In summer 1945, when their chicken lays just one egg, only the youngest child will eat; in these days of war, all of Japan is hungry, and 6 year old Sachiko’s family in Nagasaki is no exception. When the air-raid siren wails, run for cave; when it stops, it is safe – but not on August 9th, when an atomic bomb hits their city.
Facts are the framework of this well-known historic event, but Sachiko’s personal story, as relayed by author Caren Stelson, is its bruised yet beating heart and soul. The author’s extensive research supplements her many visits with Sachiko Yasui in Nagasaki over a number of years, as the young girl’s heart-wrenching memories and determination to live fill these pages with both truth and hope as she grows up.
Surviving the blast when her playmates perished, being bullied and shunned as a bomb victim, losing friends and family members to radiation-caused burns and cancers, nearly losing her own voice to thyroid cancer as a young woman – after that terrible bright blast, nothing was right for Sachiko.
For many years, she kept all these memories to herself, but Sachiko became inspired by the nonviolent philosophies of Mahatma Gandhi and Martin Luther King, Jr. Deciding as an adult to speak out for peace, she quotes Helen Keller, who visited Nagasaki when Sachiko was young: “All the world is suffering. It is also full of the overcoming.”
This book’s many historic pictures and photos from Sachiko’s family album bring the people and places to life. Historic notes, glossary of Japanese words used in the story, endnote about the author interviewing Sachiko, sources list, bibliography, and thorough index make Sachiko: A Nagasaki Bomb Survivor’s Story a great source for research on this key event of World War II and its aftermath.
Young Adult Non-Fiction: Every Falling Star: The True Story of How I Survived and Escaped North Korea by Sungju Lee and Susan McClelland (Amulet)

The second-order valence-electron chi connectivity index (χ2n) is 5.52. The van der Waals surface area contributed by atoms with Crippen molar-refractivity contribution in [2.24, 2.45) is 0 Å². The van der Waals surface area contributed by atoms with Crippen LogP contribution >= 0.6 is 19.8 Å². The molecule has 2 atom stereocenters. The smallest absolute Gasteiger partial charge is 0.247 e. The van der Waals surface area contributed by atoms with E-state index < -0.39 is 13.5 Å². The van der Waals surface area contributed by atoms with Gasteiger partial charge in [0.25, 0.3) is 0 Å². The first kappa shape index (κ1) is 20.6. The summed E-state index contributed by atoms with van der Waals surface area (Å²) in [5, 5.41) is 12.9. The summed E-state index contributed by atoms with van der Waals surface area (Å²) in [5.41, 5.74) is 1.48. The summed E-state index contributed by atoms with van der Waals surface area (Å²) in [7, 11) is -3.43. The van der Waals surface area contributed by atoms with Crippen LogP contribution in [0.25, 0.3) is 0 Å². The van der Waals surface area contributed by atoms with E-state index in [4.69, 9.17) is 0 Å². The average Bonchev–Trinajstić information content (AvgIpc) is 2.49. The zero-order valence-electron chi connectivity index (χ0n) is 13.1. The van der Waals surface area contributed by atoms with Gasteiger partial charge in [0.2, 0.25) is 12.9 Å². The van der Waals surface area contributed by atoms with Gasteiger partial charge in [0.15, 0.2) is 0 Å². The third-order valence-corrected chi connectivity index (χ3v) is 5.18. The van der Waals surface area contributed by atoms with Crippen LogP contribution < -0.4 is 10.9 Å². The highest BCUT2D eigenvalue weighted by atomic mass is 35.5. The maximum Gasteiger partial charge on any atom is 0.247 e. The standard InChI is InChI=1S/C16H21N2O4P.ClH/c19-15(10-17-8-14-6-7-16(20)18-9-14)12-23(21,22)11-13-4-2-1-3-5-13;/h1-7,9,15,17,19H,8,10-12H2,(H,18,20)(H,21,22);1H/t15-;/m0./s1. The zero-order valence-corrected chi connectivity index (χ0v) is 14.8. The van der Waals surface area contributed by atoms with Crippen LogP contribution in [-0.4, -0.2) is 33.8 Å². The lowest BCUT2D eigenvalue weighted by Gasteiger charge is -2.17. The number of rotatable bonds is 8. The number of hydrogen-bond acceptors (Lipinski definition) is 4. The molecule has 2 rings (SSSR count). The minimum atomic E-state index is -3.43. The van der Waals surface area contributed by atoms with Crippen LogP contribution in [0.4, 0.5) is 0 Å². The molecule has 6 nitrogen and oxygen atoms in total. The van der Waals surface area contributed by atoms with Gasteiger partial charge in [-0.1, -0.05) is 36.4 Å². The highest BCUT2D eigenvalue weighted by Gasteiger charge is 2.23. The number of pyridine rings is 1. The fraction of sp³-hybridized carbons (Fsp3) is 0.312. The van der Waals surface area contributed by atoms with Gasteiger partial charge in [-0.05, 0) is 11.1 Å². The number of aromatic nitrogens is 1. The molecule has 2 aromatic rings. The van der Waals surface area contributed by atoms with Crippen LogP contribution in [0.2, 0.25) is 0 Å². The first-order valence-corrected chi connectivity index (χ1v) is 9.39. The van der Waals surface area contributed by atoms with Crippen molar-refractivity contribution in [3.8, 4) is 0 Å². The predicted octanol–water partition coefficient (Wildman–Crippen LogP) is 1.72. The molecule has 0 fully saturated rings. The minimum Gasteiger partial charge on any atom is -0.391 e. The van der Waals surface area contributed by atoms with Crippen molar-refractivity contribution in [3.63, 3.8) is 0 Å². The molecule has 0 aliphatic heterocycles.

As a privileged child in Pyongyang, Sungju Lee grew up admiring his country’s magnificent leader, Kim Il-Sung. He planned to join the military to protect his beloved country against the evil Americans always threatening North Korea’s peaceful way of life. But soon after their leader’s death, Sungju’s parents mysteriously take the young man “on vacation” to an impoverished factory town far from the capital city.
Readers will realize long before Sungju that this “vacation” is actually a forced relocation after his father is removed from the military. Food and clothing are in short supply, Father reluctantly leaves to find more, Mother doesn’t return from visiting relatives, and suddenly Sungju finds himself living on the street and running a gang of homeless kids. While the fall from privileged childhood to teen thief isn’t a new tale in itself, we know so little about life in North Korea that this memoir packs a punch. The constant stream of lies told to the populace is astounding, and the young men are faced with harrowing violence and depredation even before their families are split apart. This story would seem unbelievable if we didn’t know that North Korea is a real place.
Despite the unfamiliar setting and extreme circumstances, teen readers will relate to Sungju’s day-to-day dilemmas and decisions. Sungju was far more educated than any kid in the factory city, but street smarts, violence, and gangs became necessary in his desperate scramble to stay alive. Friendship and family play a huge part in his life and his survival, and mystery underpins this story as both of his parents go missing. Readers will continually wonder how Sungju escaped to write this harrowing true story for us.
Like a dystopian tale set in the still-dark nation of North Korea just yesterday, Every Falling Star is a compelling story deserving of a wide audience.
Look for all of these books at your local independent bookstore or community library.
Don't forget to link up your nonfiction reviews....